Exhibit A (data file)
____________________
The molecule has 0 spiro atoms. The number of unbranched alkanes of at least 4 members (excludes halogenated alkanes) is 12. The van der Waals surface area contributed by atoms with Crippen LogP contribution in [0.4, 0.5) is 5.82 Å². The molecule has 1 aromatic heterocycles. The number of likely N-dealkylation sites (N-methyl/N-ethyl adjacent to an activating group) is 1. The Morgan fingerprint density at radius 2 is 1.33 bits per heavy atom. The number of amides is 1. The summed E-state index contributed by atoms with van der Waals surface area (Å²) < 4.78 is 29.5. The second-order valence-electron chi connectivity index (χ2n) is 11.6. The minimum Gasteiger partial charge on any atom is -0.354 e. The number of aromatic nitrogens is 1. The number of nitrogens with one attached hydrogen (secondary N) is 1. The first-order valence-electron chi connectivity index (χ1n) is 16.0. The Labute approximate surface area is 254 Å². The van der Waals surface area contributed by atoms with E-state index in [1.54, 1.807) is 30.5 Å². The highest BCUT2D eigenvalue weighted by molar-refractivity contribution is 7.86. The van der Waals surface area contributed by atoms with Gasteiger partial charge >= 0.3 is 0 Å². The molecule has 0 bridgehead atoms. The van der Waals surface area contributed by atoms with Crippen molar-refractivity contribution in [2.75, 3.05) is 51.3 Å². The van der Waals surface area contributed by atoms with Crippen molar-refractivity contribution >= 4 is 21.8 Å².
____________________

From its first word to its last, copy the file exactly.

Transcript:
The molecule has 0 spiro atoms. The number of unbranched alkanes of at least 4 members (excludes halogenated alkanes) is 12. The van der Waals surface area contributed by atoms with Crippen LogP contribution in [0.4, 0.5) is 5.82 Å². The molecule has 1 aromatic heterocycles. The number of likely N-dealkylation sites (N-methyl/N-ethyl adjacent to an activating group) is 1. The Morgan fingerprint density at radius 2 is 1.33 bits per heavy atom. The number of amides is 1. The summed E-state index contributed by atoms with van der Waals surface area (Å²) < 4.78 is 29.5. The second-order valence-electron chi connectivity index (χ2n) is 11.6. The minimum Gasteiger partial charge on any atom is -0.354 e. The number of aromatic nitrogens is 1. The number of nitrogens with one attached hydrogen (secondary N) is 1. The first-order valence-electron chi connectivity index (χ1n) is 16.0. The Labute approximate surface area is 254 Å². The van der Waals surface area contributed by atoms with E-state index in [1.54, 1.807) is 30.5 Å². The highest BCUT2D eigenvalue weighted by molar-refractivity contribution is 7.86. The van der Waals surface area contributed by atoms with Gasteiger partial charge >= 0.3 is 0 Å². The molecule has 0 bridgehead atoms. The van der Waals surface area contributed by atoms with Crippen molar-refractivity contribution in [2.75, 3.05) is 51.3 Å². The van der Waals surface area contributed by atoms with Crippen molar-refractivity contribution >= 4 is 21.8 Å².